Now I will have more fun driving a couple of times a week.  
The pretty nurse will  have to wrestle for the keys.
       Now with that behind me I had to make a decision about replacing the bike.   With the Travoy trailer, I would not need a dedicated grocery-getter.  Despite my affection for classic lugged steel, and my love of the Mixte frame design I had lost, I erred to the practical and went for a dirt cheap 29er to keep the good bikes off the street in the winter.

There's not much to say about it, the aluminum frame and disc brakes should be better for the winter time and I can keep the good bikes away from all the corrosive crap on the road.  I changed the handlebars immediately.  It came with a hideous straight bar that was 790mm wide!  What a joke!  Now it has some reasonable comfort installed.   But, all problems were not solved and the saga continues later.

Wednesday, October 30, 2019

New Book out, I finally got something done.

           Things get a little crazy sometimes and personal family situations and demands have kept me from doing any bike travel this past year.  Which, of course is largely why there hasn't been any new activity to talk about on the blogosphere.  Most of my bike riding has continued and but only at the level of commuting and few club rides.  Since I haven't been doing much traveling I decided that the vicarious thrill of writing would have to suffice.  So, I wrote a book about bike travel and my opinions on the difference between touring and club riding to help other people understand that it's not the difficult leap or commitment that many think it is.  The book is called Ride Places not Miles and is available from Amazon for $3.99 as a Kindle version.  I may make a paperback available but am still on the fence about even bothering,   It's a cheap and easy read for anybody curious about expanding their biking experience.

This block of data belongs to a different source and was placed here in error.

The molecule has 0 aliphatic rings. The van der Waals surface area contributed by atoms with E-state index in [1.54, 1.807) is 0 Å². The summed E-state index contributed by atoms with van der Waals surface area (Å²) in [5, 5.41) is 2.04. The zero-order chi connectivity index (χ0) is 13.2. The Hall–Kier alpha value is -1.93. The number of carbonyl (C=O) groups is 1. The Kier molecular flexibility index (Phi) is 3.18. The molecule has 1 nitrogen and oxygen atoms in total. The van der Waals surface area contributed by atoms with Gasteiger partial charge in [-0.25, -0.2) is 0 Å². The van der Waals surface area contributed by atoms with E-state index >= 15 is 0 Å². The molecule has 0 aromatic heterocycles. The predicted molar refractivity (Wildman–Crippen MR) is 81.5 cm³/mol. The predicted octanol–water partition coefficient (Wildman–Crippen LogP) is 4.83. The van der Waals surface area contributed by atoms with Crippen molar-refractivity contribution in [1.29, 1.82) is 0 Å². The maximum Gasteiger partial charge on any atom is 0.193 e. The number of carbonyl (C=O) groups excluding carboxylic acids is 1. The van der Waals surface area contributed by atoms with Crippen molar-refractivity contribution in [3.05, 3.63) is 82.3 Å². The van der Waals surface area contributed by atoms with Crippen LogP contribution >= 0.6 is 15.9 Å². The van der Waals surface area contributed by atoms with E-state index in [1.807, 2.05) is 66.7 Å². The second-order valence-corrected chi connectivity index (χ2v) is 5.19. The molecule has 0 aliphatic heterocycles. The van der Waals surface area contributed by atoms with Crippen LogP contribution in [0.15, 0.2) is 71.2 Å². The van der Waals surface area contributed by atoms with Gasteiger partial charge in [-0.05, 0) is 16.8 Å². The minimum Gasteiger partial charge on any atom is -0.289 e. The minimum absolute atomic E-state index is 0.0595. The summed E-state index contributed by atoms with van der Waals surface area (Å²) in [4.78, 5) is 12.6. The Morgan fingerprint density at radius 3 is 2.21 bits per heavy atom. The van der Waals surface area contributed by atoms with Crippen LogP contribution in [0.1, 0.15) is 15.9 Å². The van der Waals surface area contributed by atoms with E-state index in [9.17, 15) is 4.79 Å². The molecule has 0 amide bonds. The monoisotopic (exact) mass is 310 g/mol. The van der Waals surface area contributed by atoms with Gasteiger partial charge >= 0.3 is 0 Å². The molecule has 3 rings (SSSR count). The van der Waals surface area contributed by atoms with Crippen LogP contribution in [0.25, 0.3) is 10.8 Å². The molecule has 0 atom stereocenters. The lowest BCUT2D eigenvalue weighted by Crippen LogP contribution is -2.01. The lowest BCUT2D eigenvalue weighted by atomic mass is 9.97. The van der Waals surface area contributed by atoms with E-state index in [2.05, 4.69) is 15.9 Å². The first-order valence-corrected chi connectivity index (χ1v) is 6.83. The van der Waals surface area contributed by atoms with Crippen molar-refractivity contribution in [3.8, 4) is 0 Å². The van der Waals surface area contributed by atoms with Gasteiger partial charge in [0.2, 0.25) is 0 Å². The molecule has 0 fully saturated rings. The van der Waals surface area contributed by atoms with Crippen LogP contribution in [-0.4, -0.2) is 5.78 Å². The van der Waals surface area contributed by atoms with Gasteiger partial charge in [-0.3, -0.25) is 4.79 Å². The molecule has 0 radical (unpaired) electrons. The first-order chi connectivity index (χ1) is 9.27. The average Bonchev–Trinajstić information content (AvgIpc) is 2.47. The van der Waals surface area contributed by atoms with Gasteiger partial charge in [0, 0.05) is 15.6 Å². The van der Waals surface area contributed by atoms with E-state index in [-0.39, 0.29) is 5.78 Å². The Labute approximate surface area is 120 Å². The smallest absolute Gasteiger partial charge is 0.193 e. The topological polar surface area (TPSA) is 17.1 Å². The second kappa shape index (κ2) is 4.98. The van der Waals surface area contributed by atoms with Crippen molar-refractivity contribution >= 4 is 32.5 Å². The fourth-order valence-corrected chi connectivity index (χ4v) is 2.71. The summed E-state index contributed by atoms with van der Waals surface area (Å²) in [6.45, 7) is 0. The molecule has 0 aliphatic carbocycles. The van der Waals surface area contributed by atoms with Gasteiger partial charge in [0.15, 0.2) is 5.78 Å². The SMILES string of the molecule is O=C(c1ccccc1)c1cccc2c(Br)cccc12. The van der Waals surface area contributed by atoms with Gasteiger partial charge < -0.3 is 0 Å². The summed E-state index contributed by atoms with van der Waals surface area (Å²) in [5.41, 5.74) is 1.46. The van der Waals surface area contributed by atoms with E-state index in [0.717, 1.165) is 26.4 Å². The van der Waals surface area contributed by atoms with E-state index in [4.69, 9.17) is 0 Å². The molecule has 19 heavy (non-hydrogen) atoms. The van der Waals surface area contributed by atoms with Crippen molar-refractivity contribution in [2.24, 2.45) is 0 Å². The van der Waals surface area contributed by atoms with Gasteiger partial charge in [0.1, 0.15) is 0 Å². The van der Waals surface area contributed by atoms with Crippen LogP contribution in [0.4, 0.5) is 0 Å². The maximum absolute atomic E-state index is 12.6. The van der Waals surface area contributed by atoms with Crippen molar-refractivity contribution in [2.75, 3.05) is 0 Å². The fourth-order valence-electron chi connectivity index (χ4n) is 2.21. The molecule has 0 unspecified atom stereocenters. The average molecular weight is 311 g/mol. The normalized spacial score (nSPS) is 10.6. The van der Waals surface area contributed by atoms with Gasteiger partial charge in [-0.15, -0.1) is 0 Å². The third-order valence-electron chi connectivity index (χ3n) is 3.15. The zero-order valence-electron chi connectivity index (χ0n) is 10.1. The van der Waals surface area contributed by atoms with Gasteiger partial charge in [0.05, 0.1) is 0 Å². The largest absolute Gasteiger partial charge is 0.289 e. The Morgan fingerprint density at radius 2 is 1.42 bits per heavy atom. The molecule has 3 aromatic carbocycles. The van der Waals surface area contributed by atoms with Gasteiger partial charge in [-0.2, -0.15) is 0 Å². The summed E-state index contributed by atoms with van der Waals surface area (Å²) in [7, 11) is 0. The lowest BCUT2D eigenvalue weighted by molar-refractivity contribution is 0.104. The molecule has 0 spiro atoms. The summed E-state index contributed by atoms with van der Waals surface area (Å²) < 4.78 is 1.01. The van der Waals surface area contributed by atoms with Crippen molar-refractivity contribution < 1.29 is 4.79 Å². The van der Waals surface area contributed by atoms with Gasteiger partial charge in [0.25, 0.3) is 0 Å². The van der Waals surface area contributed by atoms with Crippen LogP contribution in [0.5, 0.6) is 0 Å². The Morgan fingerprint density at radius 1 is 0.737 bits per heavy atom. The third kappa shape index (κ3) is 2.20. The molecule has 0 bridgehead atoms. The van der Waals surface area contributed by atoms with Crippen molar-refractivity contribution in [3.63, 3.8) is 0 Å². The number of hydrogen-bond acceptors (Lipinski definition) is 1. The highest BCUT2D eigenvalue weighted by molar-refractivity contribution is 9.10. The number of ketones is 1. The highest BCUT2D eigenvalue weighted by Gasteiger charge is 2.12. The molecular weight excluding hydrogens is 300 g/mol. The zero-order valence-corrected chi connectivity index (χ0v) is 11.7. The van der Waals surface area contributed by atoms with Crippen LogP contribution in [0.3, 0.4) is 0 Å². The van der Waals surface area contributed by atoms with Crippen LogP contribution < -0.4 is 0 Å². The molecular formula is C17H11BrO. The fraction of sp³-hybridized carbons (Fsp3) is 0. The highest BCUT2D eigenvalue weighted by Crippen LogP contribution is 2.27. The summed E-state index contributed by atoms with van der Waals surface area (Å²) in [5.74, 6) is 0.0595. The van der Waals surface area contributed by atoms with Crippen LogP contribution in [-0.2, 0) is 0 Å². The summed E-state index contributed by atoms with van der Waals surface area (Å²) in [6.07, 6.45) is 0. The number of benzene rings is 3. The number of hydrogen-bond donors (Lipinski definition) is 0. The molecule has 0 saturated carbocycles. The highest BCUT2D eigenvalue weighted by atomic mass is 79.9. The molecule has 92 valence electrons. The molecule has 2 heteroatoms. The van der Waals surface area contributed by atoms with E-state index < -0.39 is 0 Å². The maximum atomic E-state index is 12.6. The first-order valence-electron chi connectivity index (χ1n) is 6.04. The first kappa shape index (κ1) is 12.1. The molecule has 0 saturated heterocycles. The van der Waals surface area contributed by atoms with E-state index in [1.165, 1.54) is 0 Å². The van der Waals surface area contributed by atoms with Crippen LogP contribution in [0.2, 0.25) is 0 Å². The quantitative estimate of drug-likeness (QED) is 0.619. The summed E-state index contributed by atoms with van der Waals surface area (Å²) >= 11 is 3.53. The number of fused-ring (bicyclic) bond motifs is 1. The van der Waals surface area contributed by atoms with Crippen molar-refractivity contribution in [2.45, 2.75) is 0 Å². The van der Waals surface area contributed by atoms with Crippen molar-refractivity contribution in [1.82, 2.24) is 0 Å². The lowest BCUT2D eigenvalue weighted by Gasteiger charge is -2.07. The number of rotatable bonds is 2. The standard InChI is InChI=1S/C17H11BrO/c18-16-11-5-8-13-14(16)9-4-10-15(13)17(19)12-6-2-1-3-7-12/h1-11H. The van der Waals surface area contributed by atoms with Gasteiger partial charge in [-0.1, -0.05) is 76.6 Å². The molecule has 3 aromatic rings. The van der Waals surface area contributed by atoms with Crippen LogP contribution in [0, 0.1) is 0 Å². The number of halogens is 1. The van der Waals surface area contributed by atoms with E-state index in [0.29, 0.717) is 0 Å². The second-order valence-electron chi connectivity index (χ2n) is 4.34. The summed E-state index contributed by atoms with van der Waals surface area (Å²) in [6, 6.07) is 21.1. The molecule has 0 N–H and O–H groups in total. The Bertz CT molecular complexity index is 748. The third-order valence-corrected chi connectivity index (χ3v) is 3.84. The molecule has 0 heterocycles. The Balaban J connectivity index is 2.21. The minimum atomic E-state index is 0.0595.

Thursday, August 22, 2019

Just glad to be a small part.

  Last October I had the pleasure of hosting David Haywood through Warmshowers. He was beginning his attempt to circumnavigate the globe by bicycle. He laughed and said he may just get to LA and say screw it, but he planned to try. I just checked his Live Track Website and he has found his way back to London after France, Spain, US, New Zealand, Australia, Indonesia, Asia, Eastern and Western Europe.

Saturday, August 17, 2019

A better workout.

          I've never really been much for the electronic gizmos.  I used to have a Cateye thing and a mileage goal, but when it became obvious that gas would be over $2 a gallon for eternity,I decided to stop participating in the fraud and bought another bike for commuting/utility riding.  I was passing my mileage goal in May of each year and ditched the computer.  Things have evolved and GPS became a part of every spandex hamster's kit.  I think that Strava is great for the compulsive competitor and will probably save many people from gambling addiction, but I've no use for it.
         My son boughta Fitbit for me a few years ago and I do use it.  It's basically a heart rate monitor but it extrapolates a great deal of information.  I like the way it tracks my calorie usage and monitors my sleep.  It also tells me when I have been riding my bike, which brought up an interesting comparison the other day.
         I took a ride on my Sam Hillborne, a 24 lb everyday all purpose ride. and a couple days later rode the same route on my Hunqapillar, a 40 lb all-terrain touring bike.  As you can see from my cute little Fitbit app, I used up nearly 60% more calories on the Hunq.
         The life lesson here is:  If you want a better workout, ride a heavier bike.